Industrial Engineer

Industrial Engineer

Visas & Skills Assessment



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Industrial Engineer Skills Assessment

  • Are you a qualified Industrial Engineer?
  • Under 45 years of age?
  • Fluent in English and in good health?

Then emigrating to Australia may be an option for you! Continue reading to discover:

  • How to emigrate as an Industrial Engineer.
  • If you meet the qualifying critieria.
  • The process you must follow.


Introducing ANZSCO

ANZSCO is the Australian and New Zealand Standard Classification of Occupations and its where we are going to start our emigration explanation.

ANZSCO publish the Medium and Long-term Strategic Skills List ( MLTSSL). This is the list of occupations that Australia needs to fill market labour gaps. In other words these featured occupations are the ones that Australia want to attract from abroad as they do not have enough Australians to fill all the vacancies.

It’s an exclusive club with just over 200 occupations currently listed on it. If yours is not one of these occupations then skilled independent skilled migration to Australia is not going to be an option for you.

The good news is that industrial engineers are on the MLTSSL!

This means industrial engineers are therefore in an eligible occupation. But… not all industrial engineers are the same and Australia want to ensure that as an industrial engineer from abroad you meet the same standards as Australian industrial engineers. Australia does this by assigning each occupation a code, a skill level and also an assessing authority. In short – don’t assume you qualify to work in Australia based only on your job title.


Let’s now go into more detail to ensure you meet the ANZSCO criteria.



The ANZSCO code assigned to industrial engineers is 233511. This code carries provides us with further details as to the criteria industrial engineers must meet in order to qualify to emigrate to Australia.


The first thing we look at is the group that industrial engineers fall under. In this case:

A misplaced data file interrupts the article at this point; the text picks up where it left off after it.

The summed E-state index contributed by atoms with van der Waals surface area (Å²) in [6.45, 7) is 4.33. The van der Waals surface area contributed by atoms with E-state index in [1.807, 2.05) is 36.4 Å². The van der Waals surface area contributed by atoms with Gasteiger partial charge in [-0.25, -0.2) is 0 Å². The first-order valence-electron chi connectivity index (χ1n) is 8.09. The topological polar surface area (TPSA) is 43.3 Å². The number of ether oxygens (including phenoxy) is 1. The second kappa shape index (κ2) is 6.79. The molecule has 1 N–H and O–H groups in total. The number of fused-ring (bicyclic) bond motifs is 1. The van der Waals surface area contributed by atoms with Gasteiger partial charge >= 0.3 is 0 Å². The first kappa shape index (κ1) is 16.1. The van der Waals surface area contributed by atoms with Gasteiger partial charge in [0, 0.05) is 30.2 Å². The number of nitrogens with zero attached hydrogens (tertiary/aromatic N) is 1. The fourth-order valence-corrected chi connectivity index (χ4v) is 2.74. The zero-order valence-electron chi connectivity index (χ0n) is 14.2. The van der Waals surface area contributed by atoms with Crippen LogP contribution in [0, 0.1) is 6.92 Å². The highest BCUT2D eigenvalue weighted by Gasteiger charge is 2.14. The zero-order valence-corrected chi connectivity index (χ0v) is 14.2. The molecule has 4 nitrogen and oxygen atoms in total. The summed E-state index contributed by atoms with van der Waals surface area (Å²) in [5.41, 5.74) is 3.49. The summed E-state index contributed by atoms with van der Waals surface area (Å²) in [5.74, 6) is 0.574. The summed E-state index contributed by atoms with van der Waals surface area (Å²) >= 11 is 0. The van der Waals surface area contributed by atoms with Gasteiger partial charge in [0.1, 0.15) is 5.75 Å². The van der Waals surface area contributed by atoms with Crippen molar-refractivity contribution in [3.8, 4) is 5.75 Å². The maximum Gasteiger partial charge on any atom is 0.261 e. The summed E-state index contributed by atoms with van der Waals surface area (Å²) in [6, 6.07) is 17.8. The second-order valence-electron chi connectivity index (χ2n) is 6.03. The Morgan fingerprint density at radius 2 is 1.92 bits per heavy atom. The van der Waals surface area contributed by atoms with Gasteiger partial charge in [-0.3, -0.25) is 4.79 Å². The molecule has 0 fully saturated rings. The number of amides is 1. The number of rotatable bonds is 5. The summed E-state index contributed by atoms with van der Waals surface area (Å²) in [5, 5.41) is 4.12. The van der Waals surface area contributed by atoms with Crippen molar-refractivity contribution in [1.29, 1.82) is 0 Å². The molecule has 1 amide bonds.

Major Group: 2 – Professionals | Sub-Major Group: 23 – Design, Engineering, Science and Transport Professionals | Minor Group: 233 – Engineering Professionals | Unit Group: 2335 – Industrial, Mechanical and Production Engineers.


As you can see there are four groups showing how the code is made up – we are mostly interested in the code 233511 which is specific to industrial engineers.


Description of Role


This part of the ANZSCO criteria lays out a broad description of what an industrial engineer is supposed to be able to do:


Design, organise and oversee the construction, operation and maintenance of mechanical and process plant and installations, establish programs for the coordination of manufacturing activities, and ensure usage of resources is cost effective.


Required Skill Level


Industrial engineers must have a level of skill commensurate with a bachelor degree or higher qualification.


In some instances relevant experience and/or on-the-job training may be required in addition to the formal qualification (ANZSCO Skill Level 1).




When an application for emigration is made, the candidate, in this case as a Social Worker must be able to demonstrate / prove that they can carry out the majority of the below tasks:


  • Studying functional statements, organisational charts and project information to determine functions and responsibilities of workers and work units and to identify areas of duplication.
  • Establishing work measurement programs and analysing work samples to develop standards for labour utilisation.
  • Analysing workforce utilisation, facility layout, operational data and production schedules and costs to determine optimum worker and equipment efficiencies.
  • Designing mechanical equipment, machines, components, products for manufacture, and plant and systems for construction.
  • Developing specifications for manufacture, and determining materials, equipment, piping, material flows, capacities and layout of plant and systems.
  • Organising and managing project labour and the delivery of materials, plant and equipment.
  • Establishing standards and policies for installation, modification, quality control, testing, inspection and maintenance according to engineering principles and safety regulations.
  • Inspecting plant to ensure optimum performance is maintained.
  • Directing the maintenance of plant buildings and equipment, and coordinating the requirements for new designs, surveys and maintenance schedules.


Important to Note


  1. Unless (and as your reading this it is pretty unlikely) you qualified in New Zealand or Australia your qualification means nothing at this stage.
  2. Registration or licensing is required – in other words you can’t just arrive in Australia and start working.
  3. The Australian emigration authorities will require that you get formally assessed to ensure that you meet all the qualifying criteria for skilled migration.


Job First?


Many people want to start their emigration by finding a job. This is understandable – the process of emigration seem less daunting when you’ve already secured a job.


Finding a job is not the place to start though.


Applying for jobs without first getting assessed means you’re applying to jobs as an ‘unqualified’ applicant who is not licensed in Australia to carry out the role you’re applying for.


This does not make you a very attractive proposition to any Australian employer.


The golden rule? Start your emigration by getting your qualification assessed.